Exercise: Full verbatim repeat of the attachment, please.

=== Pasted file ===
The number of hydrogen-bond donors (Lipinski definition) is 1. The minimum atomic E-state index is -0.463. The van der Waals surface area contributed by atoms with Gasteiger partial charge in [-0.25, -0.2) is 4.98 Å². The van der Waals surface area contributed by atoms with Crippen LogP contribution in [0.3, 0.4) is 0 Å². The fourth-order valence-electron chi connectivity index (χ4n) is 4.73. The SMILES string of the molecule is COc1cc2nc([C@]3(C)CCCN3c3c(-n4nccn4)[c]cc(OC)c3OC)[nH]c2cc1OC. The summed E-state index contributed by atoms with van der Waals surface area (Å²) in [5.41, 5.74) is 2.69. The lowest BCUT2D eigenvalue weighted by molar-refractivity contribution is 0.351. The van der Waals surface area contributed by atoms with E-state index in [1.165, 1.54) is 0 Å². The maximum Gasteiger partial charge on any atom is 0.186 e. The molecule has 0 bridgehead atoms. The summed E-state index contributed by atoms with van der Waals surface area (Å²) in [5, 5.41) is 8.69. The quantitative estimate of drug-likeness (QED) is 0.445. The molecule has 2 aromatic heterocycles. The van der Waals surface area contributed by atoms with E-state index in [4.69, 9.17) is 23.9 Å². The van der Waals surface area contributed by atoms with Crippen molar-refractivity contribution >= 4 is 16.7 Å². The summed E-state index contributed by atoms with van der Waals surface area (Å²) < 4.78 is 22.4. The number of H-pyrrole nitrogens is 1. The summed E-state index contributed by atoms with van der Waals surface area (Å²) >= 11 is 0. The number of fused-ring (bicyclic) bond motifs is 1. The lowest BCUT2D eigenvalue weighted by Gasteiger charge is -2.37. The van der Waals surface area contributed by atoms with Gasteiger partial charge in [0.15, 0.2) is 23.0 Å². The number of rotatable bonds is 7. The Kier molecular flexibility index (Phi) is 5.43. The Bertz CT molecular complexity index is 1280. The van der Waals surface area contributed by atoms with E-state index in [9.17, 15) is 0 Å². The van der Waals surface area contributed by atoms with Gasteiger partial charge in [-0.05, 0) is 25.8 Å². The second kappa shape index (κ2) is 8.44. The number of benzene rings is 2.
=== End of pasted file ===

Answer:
The number of hydrogen-bond donors (Lipinski definition) is 1. The minimum atomic E-state index is -0.463. The van der Waals surface area contributed by atoms with Gasteiger partial charge in [-0.25, -0.2) is 4.98 Å². The van der Waals surface area contributed by atoms with Crippen LogP contribution in [0.3, 0.4) is 0 Å². The fourth-order valence-electron chi connectivity index (χ4n) is 4.73. The SMILES string of the molecule is COc1cc2nc([C@]3(C)CCCN3c3c(-n4nccn4)[c]cc(OC)c3OC)[nH]c2cc1OC. The summed E-state index contributed by atoms with van der Waals surface area (Å²) in [5.41, 5.74) is 2.69. The lowest BCUT2D eigenvalue weighted by molar-refractivity contribution is 0.351. The van der Waals surface area contributed by atoms with E-state index in [1.165, 1.54) is 0 Å². The maximum Gasteiger partial charge on any atom is 0.186 e. The molecule has 0 bridgehead atoms. The summed E-state index contributed by atoms with van der Waals surface area (Å²) in [5, 5.41) is 8.69. The quantitative estimate of drug-likeness (QED) is 0.445. The molecule has 2 aromatic heterocycles. The van der Waals surface area contributed by atoms with E-state index in [4.69, 9.17) is 23.9 Å². The van der Waals surface area contributed by atoms with Crippen molar-refractivity contribution >= 4 is 16.7 Å². The summed E-state index contributed by atoms with van der Waals surface area (Å²) < 4.78 is 22.4. The number of H-pyrrole nitrogens is 1. The summed E-state index contributed by atoms with van der Waals surface area (Å²) >= 11 is 0. The number of fused-ring (bicyclic) bond motifs is 1. The lowest BCUT2D eigenvalue weighted by Gasteiger charge is -2.37. The van der Waals surface area contributed by atoms with Gasteiger partial charge in [0.15, 0.2) is 23.0 Å². The number of rotatable bonds is 7. The Kier molecular flexibility index (Phi) is 5.43. The Bertz CT molecular complexity index is 1280. The van der Waals surface area contributed by atoms with E-state index in [9.17, 15) is 0 Å². The van der Waals surface area contributed by atoms with Gasteiger partial charge in [-0.05, 0) is 25.8 Å². The second kappa shape index (κ2) is 8.44. The number of benzene rings is 2.